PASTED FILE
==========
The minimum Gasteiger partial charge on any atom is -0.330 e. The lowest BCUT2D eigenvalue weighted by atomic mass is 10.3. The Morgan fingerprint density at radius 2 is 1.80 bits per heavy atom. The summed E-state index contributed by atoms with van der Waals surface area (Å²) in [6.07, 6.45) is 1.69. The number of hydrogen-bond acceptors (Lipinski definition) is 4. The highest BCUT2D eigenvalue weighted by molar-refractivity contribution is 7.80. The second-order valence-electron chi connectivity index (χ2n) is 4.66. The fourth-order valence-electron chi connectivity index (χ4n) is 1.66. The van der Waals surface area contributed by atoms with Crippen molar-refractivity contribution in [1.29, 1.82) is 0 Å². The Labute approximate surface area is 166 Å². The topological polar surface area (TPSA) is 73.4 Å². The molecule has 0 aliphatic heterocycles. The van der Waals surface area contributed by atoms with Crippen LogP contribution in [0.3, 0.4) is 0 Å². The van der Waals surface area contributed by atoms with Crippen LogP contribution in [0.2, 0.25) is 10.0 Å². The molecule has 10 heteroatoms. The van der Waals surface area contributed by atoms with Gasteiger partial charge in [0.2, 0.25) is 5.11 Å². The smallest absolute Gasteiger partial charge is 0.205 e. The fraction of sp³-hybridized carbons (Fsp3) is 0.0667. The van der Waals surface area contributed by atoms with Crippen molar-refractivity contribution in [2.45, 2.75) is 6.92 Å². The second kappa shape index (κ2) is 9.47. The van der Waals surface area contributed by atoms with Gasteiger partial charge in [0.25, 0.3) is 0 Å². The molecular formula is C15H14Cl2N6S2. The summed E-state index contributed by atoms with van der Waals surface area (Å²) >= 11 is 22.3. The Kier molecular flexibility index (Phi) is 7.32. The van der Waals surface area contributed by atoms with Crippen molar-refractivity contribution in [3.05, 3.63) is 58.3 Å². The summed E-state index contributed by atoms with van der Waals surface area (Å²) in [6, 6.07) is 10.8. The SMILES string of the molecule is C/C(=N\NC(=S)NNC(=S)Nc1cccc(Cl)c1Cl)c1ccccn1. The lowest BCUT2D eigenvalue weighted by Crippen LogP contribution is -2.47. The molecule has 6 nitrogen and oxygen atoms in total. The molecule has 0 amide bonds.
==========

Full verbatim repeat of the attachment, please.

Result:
The minimum Gasteiger partial charge on any atom is -0.330 e. The lowest BCUT2D eigenvalue weighted by atomic mass is 10.3. The Morgan fingerprint density at radius 2 is 1.80 bits per heavy atom. The summed E-state index contributed by atoms with van der Waals surface area (Å²) in [6.07, 6.45) is 1.69. The number of hydrogen-bond acceptors (Lipinski definition) is 4. The highest BCUT2D eigenvalue weighted by molar-refractivity contribution is 7.80. The second-order valence-electron chi connectivity index (χ2n) is 4.66. The fourth-order valence-electron chi connectivity index (χ4n) is 1.66. The van der Waals surface area contributed by atoms with Crippen molar-refractivity contribution in [1.29, 1.82) is 0 Å². The Labute approximate surface area is 166 Å². The topological polar surface area (TPSA) is 73.4 Å². The molecule has 0 aliphatic heterocycles. The van der Waals surface area contributed by atoms with Crippen LogP contribution in [0.3, 0.4) is 0 Å². The van der Waals surface area contributed by atoms with Crippen LogP contribution in [0.2, 0.25) is 10.0 Å². The molecule has 10 heteroatoms. The van der Waals surface area contributed by atoms with Gasteiger partial charge in [0.2, 0.25) is 5.11 Å². The smallest absolute Gasteiger partial charge is 0.205 e. The fraction of sp³-hybridized carbons (Fsp3) is 0.0667. The van der Waals surface area contributed by atoms with Crippen molar-refractivity contribution in [2.45, 2.75) is 6.92 Å². The second kappa shape index (κ2) is 9.47. The van der Waals surface area contributed by atoms with Gasteiger partial charge in [0.25, 0.3) is 0 Å². The molecular formula is C15H14Cl2N6S2. The summed E-state index contributed by atoms with van der Waals surface area (Å²) >= 11 is 22.3. The Kier molecular flexibility index (Phi) is 7.32. The van der Waals surface area contributed by atoms with Crippen molar-refractivity contribution in [3.05, 3.63) is 58.3 Å². The summed E-state index contributed by atoms with van der Waals surface area (Å²) in [6, 6.07) is 10.8. The SMILES string of the molecule is C/C(=N\NC(=S)NNC(=S)Nc1cccc(Cl)c1Cl)c1ccccn1. The lowest BCUT2D eigenvalue weighted by Crippen LogP contribution is -2.47. The molecule has 6 nitrogen and oxygen atoms in total. The molecule has 0 amide bonds.